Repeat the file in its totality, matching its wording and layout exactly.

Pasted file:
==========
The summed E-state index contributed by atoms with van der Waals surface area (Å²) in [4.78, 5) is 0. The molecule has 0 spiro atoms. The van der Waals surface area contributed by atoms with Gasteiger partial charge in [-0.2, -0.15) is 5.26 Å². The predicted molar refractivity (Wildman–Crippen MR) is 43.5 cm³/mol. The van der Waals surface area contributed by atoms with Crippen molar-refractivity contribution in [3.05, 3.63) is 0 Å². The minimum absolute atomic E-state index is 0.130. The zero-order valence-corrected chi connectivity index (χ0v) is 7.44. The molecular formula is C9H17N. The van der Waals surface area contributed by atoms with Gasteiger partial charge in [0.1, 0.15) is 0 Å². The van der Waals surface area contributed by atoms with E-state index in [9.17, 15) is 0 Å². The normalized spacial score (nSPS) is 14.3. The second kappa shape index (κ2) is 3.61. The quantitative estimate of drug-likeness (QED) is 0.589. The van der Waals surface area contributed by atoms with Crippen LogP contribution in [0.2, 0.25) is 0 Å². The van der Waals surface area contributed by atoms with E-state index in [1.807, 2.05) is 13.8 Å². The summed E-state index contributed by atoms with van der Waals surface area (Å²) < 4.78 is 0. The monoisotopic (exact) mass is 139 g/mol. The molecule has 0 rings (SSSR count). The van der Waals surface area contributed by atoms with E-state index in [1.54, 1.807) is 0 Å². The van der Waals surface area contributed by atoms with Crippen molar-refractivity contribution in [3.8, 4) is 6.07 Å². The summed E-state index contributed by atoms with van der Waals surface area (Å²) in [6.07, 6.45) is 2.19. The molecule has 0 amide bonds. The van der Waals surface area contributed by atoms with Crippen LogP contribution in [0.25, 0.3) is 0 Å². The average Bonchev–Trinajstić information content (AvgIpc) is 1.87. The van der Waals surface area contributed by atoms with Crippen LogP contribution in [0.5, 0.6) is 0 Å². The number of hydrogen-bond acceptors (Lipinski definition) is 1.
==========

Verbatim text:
The summed E-state index contributed by atoms with van der Waals surface area (Å²) in [4.78, 5) is 0. The molecule has 0 spiro atoms. The van der Waals surface area contributed by atoms with Gasteiger partial charge in [-0.2, -0.15) is 5.26 Å². The predicted molar refractivity (Wildman–Crippen MR) is 43.5 cm³/mol. The van der Waals surface area contributed by atoms with Crippen molar-refractivity contribution in [3.05, 3.63) is 0 Å². The minimum absolute atomic E-state index is 0.130. The zero-order valence-corrected chi connectivity index (χ0v) is 7.44. The molecular formula is C9H17N. The van der Waals surface area contributed by atoms with Gasteiger partial charge in [0.1, 0.15) is 0 Å². The van der Waals surface area contributed by atoms with E-state index in [9.17, 15) is 0 Å². The normalized spacial score (nSPS) is 14.3. The second kappa shape index (κ2) is 3.61. The quantitative estimate of drug-likeness (QED) is 0.589. The van der Waals surface area contributed by atoms with Crippen LogP contribution in [0.2, 0.25) is 0 Å². The van der Waals surface area contributed by atoms with E-state index in [1.807, 2.05) is 13.8 Å². The summed E-state index contributed by atoms with van der Waals surface area (Å²) < 4.78 is 0. The monoisotopic (exact) mass is 139 g/mol. The molecule has 0 rings (SSSR count). The van der Waals surface area contributed by atoms with E-state index in [1.54, 1.807) is 0 Å². The van der Waals surface area contributed by atoms with Crippen molar-refractivity contribution in [3.8, 4) is 6.07 Å². The summed E-state index contributed by atoms with van der Waals surface area (Å²) in [6.07, 6.45) is 2.19. The molecule has 0 amide bonds. The van der Waals surface area contributed by atoms with Crippen LogP contribution in [0.25, 0.3) is 0 Å². The average Bonchev–Trinajstić information content (AvgIpc) is 1.87. The van der Waals surface area contributed by atoms with Crippen LogP contribution in [0.5, 0.6) is 0 Å². The number of hydrogen-bond acceptors (Lipinski definition) is 1.